'Wine' she replied. I told her wine was my next stop. I later saw her again by the bakery and pointed to the wine bottle on the bottom of the cart. All three children were sitting in the cart as it was easier for me to contain them in one area whilst focusing on the food I needed to buy. Pushing the cart around, I got plenty of glances from other parents who most likely knew how I felt.

After our morning of shopping, we returned home and did not venture out the rest of the day. Both Saffron and I were tired and ready for a nap. She kept closing her bedroom door to keep her sister out as Cinnamon did not wish to sleep but played with her brother instead. I knew I was not going to get the undisturbed rest I needed though I tried as best I could.

Many times throughout the day I kept hearing doors slamming shut. 'Mama, Saffi won't let me in' is something I have been hearing much of this past week. Today was no exception. I threatened to remove all of the doors from their bedrooms and bathroom if they did not stop slamming them. They did not seem to care.

At the old place, the children slept in an open area upstairs. They did not have bedrooms and thus no doors to slam. Then I recalled the time in college when our class went on a tour of our art teacher's unique multi-level house in San Pedro. Whilst walking through the house, I was intrigued by the absence of any interior doors. The only doors were the front door and the one leading to the roof where Jay McCafferty, our teacher, did his unique paper burning art, known as 'solar paintings'.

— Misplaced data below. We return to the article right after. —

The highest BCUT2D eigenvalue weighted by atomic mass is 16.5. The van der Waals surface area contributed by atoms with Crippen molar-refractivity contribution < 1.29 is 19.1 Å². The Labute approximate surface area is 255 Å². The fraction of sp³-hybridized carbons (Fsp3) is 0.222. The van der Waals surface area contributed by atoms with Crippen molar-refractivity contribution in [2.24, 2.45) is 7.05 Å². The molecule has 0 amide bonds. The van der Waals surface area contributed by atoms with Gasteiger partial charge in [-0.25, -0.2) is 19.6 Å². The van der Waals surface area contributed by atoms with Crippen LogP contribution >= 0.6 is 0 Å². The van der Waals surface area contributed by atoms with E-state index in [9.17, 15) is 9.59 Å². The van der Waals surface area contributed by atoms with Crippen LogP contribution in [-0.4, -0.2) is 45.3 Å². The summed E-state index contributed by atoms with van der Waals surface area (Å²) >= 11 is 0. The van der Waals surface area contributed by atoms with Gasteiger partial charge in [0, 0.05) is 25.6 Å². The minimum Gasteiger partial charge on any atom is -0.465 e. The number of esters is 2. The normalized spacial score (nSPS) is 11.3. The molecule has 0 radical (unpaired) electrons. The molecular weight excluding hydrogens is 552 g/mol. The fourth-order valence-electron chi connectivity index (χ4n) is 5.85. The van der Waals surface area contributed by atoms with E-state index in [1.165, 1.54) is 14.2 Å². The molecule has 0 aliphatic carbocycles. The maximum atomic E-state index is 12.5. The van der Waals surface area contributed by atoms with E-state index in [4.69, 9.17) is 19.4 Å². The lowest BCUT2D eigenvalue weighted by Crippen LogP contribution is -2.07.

No doors throughout the interior of the house might be what I choose for my next home. In this home, I will simply remove them if the slamming of them continues when the children are here next time.

 

FRIDAY MOVIE NIGHT

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The deal this morning was if the children ate their breakfast by the time the kitchen's oven timer sounded, they would get one extra movie night in addition to the one they would normally get on Saturday night. Time was running away from us this morning and I needed to come up with an incentive for them to be ready on time. Any mention of getting to watch something anywhere and the children's eyes light up as they know this is a special treat for them.

Reading between the lines, most harried parents would see this as a treat for us as parents as well. It is code for extra time alone to cherish a quiet moment. In tonight's case, it turned out to be my being able to talk with my boyfriend for an hour, if not longer. It was something I looked forward to all day as being together in person is not an option any time soon.

This weekend the children would have been with their father, but are with me instead since it is Mother's Day weekend in the States and I am exercising my rights according to the terms of the divorce decree. It is a sad state of life when we as humans have to resort to a piece of paper (or 40 in our case) in order to do what is in the 'best interests of the children', a phrase most oft used by the courts.